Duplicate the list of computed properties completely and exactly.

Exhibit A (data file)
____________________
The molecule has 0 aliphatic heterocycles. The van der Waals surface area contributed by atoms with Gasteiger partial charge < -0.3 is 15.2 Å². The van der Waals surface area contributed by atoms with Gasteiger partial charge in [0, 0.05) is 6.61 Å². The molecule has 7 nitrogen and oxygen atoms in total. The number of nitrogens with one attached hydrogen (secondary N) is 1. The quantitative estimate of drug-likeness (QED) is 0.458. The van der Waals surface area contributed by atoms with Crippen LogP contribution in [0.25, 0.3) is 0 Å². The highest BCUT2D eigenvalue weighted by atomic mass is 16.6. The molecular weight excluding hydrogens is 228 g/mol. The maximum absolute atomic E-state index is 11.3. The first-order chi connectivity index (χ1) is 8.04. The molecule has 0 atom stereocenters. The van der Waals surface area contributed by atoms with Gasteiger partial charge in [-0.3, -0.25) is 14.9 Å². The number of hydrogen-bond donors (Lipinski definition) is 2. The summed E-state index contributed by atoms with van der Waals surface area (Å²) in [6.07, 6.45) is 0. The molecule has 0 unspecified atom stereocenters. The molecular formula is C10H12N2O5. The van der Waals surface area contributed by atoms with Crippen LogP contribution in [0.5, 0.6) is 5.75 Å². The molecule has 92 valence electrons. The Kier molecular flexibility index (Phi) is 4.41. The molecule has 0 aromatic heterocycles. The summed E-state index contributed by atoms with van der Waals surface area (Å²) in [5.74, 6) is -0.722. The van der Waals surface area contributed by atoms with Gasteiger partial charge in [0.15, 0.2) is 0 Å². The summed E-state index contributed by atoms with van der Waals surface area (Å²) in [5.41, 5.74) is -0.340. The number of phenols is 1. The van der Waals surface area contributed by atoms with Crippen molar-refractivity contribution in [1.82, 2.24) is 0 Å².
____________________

The molecule has 0 aliphatic heterocycles. The van der Waals surface area contributed by atoms with Gasteiger partial charge < -0.3 is 15.2 Å². The van der Waals surface area contributed by atoms with Gasteiger partial charge in [0, 0.05) is 6.61 Å². The molecule has 7 nitrogen and oxygen atoms in total. The number of nitrogens with one attached hydrogen (secondary N) is 1. The quantitative estimate of drug-likeness (QED) is 0.458. The van der Waals surface area contributed by atoms with Crippen LogP contribution in [0.25, 0.3) is 0 Å². The highest BCUT2D eigenvalue weighted by atomic mass is 16.6. The molecular weight excluding hydrogens is 228 g/mol. The maximum absolute atomic E-state index is 11.3. The first-order chi connectivity index (χ1) is 8.04. The molecule has 0 atom stereocenters. The van der Waals surface area contributed by atoms with Gasteiger partial charge in [-0.3, -0.25) is 14.9 Å². The number of hydrogen-bond donors (Lipinski definition) is 2. The summed E-state index contributed by atoms with van der Waals surface area (Å²) in [6.07, 6.45) is 0. The molecule has 0 unspecified atom stereocenters. The molecular formula is C10H12N2O5. The van der Waals surface area contributed by atoms with Crippen LogP contribution in [0.5, 0.6) is 5.75 Å². The molecule has 92 valence electrons. The Kier molecular flexibility index (Phi) is 4.41. The molecule has 0 aromatic heterocycles. The summed E-state index contributed by atoms with van der Waals surface area (Å²) in [5.74, 6) is -0.722. The van der Waals surface area contributed by atoms with Gasteiger partial charge in [0.15, 0.2) is 0 Å². The summed E-state index contributed by atoms with van der Waals surface area (Å²) in [5.41, 5.74) is -0.340. The number of phenols is 1. The van der Waals surface area contributed by atoms with Crippen molar-refractivity contribution in [1.82, 2.24) is 0 Å².